Note: Some links in this post contain affiliate links, which means I may receive a commission if you make a purchase. That’s actually one of the ways you make money blogging! Thanks for supporting my blogging dreams!
It can be tough trying to figure out which hosting company to use for your blog. Many blogging professionals will yell to the heavens about how everyone should have their website hosted with Bluehost or some other hosting company they are using.
And while I wholeheartedly agree with this advice, oftentimes, there’s simply not enough information on why the heck you’re supposed to use a hosting company in the first place or even what to look out for when deciding to use a hosting company.
I hate to say it but most bloggers are just trying to get you to click on their affiliate links (not that there is anything wrong with using affiliate links necessarily–I use them too!) without actually give you the information you need to make an informed decision.
So first let me give you a 2-minute lesson on what hosting your website on a hosting site actually means (self-hosted website).
- You, the blogger are renting space on a company’s server for a yearly fee.
- That server is huge and is maintained by the company.
- The rented space on the server is kinda like the monitor to your computer. You can’t use the computer without the monitor and you can’t have your website without some server space to park it on.
- There are other websites, thousands, of other websites on that same server (unless you pay more for a dedicated service. See #6 below).
- By hosting your website on this rented space, you own your website all out. It’s your own lil’ piece of web property, however, you do not own the server that it is on. That means if the server goes down or if the company goes out of business, your website goes with it (unless of course you’ve backed it up somewhere else like DropBox).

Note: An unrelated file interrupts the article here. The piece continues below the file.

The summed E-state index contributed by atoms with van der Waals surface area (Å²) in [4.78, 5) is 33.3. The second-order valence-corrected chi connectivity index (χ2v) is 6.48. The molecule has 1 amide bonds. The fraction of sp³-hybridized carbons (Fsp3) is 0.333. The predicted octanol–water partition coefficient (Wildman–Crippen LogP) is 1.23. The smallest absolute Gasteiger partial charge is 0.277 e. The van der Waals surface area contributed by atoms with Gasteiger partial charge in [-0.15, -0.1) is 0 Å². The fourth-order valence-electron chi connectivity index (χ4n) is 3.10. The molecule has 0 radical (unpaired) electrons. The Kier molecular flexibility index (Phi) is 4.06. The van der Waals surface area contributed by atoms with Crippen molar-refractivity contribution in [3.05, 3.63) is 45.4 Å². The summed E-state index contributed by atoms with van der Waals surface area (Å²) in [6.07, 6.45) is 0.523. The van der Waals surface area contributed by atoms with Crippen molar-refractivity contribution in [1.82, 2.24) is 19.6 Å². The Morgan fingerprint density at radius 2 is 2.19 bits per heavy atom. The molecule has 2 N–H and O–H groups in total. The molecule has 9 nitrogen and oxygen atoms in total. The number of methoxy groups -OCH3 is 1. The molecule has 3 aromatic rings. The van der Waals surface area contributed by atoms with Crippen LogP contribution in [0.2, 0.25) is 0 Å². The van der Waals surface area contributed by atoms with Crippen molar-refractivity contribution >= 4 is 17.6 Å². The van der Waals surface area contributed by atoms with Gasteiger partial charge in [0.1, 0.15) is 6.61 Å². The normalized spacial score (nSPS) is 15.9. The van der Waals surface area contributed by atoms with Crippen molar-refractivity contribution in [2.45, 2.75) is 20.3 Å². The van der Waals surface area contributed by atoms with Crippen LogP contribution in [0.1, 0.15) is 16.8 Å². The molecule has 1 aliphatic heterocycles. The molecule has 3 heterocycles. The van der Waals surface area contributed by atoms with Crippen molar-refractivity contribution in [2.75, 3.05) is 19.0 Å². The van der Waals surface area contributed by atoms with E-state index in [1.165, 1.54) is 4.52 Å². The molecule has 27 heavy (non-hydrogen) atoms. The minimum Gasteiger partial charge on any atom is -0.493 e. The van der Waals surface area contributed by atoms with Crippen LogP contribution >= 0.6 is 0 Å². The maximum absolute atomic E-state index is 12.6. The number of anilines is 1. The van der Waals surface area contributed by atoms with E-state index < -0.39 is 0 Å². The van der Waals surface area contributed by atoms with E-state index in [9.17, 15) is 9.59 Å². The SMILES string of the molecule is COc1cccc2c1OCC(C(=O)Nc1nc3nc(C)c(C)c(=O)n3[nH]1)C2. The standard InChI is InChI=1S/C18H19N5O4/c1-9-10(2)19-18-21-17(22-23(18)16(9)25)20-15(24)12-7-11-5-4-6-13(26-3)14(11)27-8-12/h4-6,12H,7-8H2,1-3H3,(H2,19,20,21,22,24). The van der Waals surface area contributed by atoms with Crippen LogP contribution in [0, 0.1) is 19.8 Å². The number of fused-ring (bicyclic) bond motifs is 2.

- On website creators like Weebly or Squarespace, you don’t own the website nor do you own the server so…once you stop paying the monthly fee, you no longer have a website.
- With a self-hosted website (not really self-hosted since you’re hosting it on someone else’s server!), you just pay for the hosting service but the website itself is actually free unless you want to buy a pretty WordPress theme.
So there you have it–a short lesson on what website hosting is all about! Now, how do you go about picking the right one for you?
Write Down Your Requirements
What is it that you’re trying to accomplish?
Most bloggers are not starting off with over 1 million page views per month and often times, they realize that they don’t need some (or all) of the features they initially thought they did.
However, please realize that once you start to grow in terms of page views that you will more than likely need to purchase more hosting services.
The beginner packages that we all use will not be sufficient for a rapidly growing website.
You may find that your site starts to become slow or it crashes frequently because too many people are trying to access your site at the same time, which can be a good and a bad thing!
Lack of planning in this area is unfortunately, common, simply because many people don’t have previous experience in dealing with this type of situation.
Try To Visualize Your Needs According To A Timeline
Any online business owner should try and visualize their hosting needs according to a “prospectus”.